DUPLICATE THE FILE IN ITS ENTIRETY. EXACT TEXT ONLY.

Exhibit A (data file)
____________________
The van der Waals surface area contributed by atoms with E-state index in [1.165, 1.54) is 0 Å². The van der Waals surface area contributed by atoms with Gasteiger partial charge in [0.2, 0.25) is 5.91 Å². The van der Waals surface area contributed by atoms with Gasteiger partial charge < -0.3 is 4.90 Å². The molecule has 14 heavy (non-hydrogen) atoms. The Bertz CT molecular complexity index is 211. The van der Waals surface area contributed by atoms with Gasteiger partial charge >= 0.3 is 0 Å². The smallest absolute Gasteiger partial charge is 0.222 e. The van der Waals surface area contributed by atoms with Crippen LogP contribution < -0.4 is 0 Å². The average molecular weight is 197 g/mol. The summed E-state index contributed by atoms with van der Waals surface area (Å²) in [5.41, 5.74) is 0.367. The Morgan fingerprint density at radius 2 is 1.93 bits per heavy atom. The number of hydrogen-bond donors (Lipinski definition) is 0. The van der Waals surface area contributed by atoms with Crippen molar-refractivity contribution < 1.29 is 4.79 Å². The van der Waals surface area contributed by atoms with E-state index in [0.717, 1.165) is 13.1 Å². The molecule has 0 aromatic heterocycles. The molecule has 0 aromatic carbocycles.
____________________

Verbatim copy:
The van der Waals surface area contributed by atoms with E-state index in [1.165, 1.54) is 0 Å². The van der Waals surface area contributed by atoms with Gasteiger partial charge in [0.2, 0.25) is 5.91 Å². The van der Waals surface area contributed by atoms with Gasteiger partial charge < -0.3 is 4.90 Å². The molecule has 14 heavy (non-hydrogen) atoms. The Bertz CT molecular complexity index is 211. The van der Waals surface area contributed by atoms with Gasteiger partial charge >= 0.3 is 0 Å². The smallest absolute Gasteiger partial charge is 0.222 e. The van der Waals surface area contributed by atoms with Crippen LogP contribution < -0.4 is 0 Å². The average molecular weight is 197 g/mol. The summed E-state index contributed by atoms with van der Waals surface area (Å²) in [5.41, 5.74) is 0.367. The Morgan fingerprint density at radius 2 is 1.93 bits per heavy atom. The number of hydrogen-bond donors (Lipinski definition) is 0. The van der Waals surface area contributed by atoms with Crippen molar-refractivity contribution < 1.29 is 4.79 Å². The van der Waals surface area contributed by atoms with E-state index in [0.717, 1.165) is 13.1 Å². The molecule has 0 aromatic heterocycles. The molecule has 0 aromatic carbocycles.